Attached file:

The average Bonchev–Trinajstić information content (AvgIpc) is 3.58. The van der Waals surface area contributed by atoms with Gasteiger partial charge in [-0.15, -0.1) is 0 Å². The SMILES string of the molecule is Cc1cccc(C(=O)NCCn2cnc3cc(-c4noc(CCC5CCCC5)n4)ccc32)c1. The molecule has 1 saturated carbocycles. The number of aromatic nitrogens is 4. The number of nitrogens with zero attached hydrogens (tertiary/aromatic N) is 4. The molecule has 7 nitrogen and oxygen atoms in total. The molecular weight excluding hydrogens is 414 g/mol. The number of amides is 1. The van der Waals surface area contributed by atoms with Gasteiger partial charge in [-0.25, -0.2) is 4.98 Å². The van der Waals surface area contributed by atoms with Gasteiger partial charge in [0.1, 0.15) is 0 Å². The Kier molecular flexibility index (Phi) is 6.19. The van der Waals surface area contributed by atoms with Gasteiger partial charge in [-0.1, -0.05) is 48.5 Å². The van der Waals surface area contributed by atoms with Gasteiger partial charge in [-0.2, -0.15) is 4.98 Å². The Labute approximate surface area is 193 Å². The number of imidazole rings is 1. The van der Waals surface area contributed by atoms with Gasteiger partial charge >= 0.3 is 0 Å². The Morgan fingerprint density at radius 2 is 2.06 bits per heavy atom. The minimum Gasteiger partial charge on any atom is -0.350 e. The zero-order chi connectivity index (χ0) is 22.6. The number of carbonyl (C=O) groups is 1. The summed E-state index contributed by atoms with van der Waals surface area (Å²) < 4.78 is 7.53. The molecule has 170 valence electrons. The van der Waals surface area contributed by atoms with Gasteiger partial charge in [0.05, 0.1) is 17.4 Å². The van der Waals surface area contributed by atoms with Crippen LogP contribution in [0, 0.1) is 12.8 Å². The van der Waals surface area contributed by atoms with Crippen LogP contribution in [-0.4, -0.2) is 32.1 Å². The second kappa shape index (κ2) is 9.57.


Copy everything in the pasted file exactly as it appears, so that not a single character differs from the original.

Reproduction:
The average Bonchev–Trinajstić information content (AvgIpc) is 3.58. The van der Waals surface area contributed by atoms with Gasteiger partial charge in [-0.15, -0.1) is 0 Å². The SMILES string of the molecule is Cc1cccc(C(=O)NCCn2cnc3cc(-c4noc(CCC5CCCC5)n4)ccc32)c1. The molecule has 1 saturated carbocycles. The number of aromatic nitrogens is 4. The number of nitrogens with zero attached hydrogens (tertiary/aromatic N) is 4. The molecule has 7 nitrogen and oxygen atoms in total. The molecular weight excluding hydrogens is 414 g/mol. The number of amides is 1. The van der Waals surface area contributed by atoms with Gasteiger partial charge in [-0.25, -0.2) is 4.98 Å². The van der Waals surface area contributed by atoms with Gasteiger partial charge in [0.1, 0.15) is 0 Å². The Kier molecular flexibility index (Phi) is 6.19. The van der Waals surface area contributed by atoms with Gasteiger partial charge in [-0.1, -0.05) is 48.5 Å². The van der Waals surface area contributed by atoms with Gasteiger partial charge in [-0.2, -0.15) is 4.98 Å². The Labute approximate surface area is 193 Å². The number of imidazole rings is 1. The van der Waals surface area contributed by atoms with Gasteiger partial charge >= 0.3 is 0 Å². The Morgan fingerprint density at radius 2 is 2.06 bits per heavy atom. The minimum Gasteiger partial charge on any atom is -0.350 e. The zero-order chi connectivity index (χ0) is 22.6. The number of carbonyl (C=O) groups is 1. The summed E-state index contributed by atoms with van der Waals surface area (Å²) < 4.78 is 7.53. The molecule has 170 valence electrons. The van der Waals surface area contributed by atoms with Gasteiger partial charge in [0.05, 0.1) is 17.4 Å². The van der Waals surface area contributed by atoms with Crippen LogP contribution in [0, 0.1) is 12.8 Å². The van der Waals surface area contributed by atoms with Crippen LogP contribution in [-0.4, -0.2) is 32.1 Å². The second kappa shape index (κ2) is 9.57.